It’s Time to Retire the Dow
Where is Amazon, Facebook, or Alphabet? The most overrated metric in all of moneydom finally proves its irrelevance.
The Dow Jones Industrial Average is getting its latest makeover, a process of adding and subtracting companies that happens every few years. One thing about this ritual stays constant: It can never quite disguise that the Dow is the most overrated metric in all of moneydom. This most recent spruce-up, taking effect today, is a stark example of why that is so — and why there has never been a better time to ignore the Dow.
The state of the Dow is routinely cited by evening news anchors and in digital and print headlines as some kind of gospel-level measure of the American financial markets and by implication the economy in general. But in reality, the Dow is an index tracking the performance of a mere 30 stocks that supposedly give us all an idea of the broader business picture.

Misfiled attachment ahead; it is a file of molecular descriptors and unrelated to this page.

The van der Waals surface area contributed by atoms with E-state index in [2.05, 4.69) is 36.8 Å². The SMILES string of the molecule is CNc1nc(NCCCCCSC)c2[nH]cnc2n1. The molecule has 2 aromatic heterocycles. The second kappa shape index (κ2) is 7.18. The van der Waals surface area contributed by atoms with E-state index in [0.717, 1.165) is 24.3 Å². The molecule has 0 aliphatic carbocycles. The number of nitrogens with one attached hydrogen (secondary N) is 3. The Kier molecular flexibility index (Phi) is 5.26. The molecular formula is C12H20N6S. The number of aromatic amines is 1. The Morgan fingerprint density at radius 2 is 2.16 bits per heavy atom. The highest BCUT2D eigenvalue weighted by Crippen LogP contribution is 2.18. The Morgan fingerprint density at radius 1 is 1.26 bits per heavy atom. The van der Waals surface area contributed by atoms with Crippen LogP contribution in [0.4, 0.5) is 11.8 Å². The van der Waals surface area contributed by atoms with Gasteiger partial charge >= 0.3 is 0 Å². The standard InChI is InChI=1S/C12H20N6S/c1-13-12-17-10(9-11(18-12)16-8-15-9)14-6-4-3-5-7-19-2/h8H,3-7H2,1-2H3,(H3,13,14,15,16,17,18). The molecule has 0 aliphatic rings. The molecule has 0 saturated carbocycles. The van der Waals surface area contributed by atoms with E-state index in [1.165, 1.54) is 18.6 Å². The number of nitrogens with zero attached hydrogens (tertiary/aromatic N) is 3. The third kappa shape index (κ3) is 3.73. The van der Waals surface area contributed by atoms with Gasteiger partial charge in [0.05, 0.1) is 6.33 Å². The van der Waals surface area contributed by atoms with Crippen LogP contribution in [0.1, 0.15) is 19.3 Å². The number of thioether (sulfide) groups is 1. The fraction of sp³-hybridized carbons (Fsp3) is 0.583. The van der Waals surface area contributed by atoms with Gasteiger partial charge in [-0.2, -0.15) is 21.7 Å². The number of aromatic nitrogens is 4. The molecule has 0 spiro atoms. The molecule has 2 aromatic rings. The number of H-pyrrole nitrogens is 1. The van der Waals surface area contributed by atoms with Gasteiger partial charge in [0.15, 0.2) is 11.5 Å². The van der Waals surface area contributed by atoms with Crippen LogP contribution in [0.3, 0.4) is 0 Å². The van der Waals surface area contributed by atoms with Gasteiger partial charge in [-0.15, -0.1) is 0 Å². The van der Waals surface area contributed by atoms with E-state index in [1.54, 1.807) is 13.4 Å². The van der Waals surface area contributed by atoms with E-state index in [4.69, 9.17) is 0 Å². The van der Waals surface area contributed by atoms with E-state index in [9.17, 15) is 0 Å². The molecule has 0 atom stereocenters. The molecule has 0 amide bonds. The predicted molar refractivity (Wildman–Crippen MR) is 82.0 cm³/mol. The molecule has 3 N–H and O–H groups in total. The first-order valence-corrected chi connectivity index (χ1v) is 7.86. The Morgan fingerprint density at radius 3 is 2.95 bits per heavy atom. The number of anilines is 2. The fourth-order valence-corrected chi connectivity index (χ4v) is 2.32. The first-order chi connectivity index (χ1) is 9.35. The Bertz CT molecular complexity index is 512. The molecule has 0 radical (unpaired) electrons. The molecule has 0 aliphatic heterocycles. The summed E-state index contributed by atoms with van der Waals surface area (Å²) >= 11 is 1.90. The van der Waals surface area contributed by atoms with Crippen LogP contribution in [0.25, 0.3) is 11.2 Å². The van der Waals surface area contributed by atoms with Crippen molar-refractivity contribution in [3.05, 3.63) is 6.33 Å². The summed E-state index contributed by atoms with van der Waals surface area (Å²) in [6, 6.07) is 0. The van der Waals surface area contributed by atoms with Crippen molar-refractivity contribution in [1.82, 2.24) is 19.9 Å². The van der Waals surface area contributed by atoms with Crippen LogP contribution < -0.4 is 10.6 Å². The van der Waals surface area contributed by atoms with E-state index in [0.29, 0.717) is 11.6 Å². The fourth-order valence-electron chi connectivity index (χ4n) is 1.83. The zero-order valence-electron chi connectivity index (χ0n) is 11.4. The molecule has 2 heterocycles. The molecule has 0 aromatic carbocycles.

Which 30 stocks? The answer changes over time; that’s what these regular makeovers are about. (The Dow dates back to 1896, when it consisted of a dozen industrial companies; it later expanded to 20 companies, then 30, including nonindustrial firms.) Most recently, three members are being given the boot: oil giant ExxonMobil, drug maker Pfizer, and aerospace and defense firm Raytheon. The new inductees are software behemoth Salesforce, biopharma company Amgen, and the venerable conglomerate Honeywell (which, as it happens, is making a return, having been kicked out of the Dow a little over a decade ago).
The event that sparked this adjustment was not an overnight change in the makeup of the American economy. It was Apple announcing a four-for-one stock split, scheduled for today. This basically means (I’ll use round numbers) that each $500 share of Apple stock will be divided into four shares worth $125 each. Obviously this does not change the overall value of Apple, which recently made history by surpassing a $2 trillion market cap. But because the Dow is tied to measuring share price rather than overall valuation, it looks (to the Dow) like Apple shares are plunging from $500 to $125. So while in the real world Apple will remain as valuable as ever, in the Dow world, it will be worth one-fourth of what it was. This meant, to the Dow’s…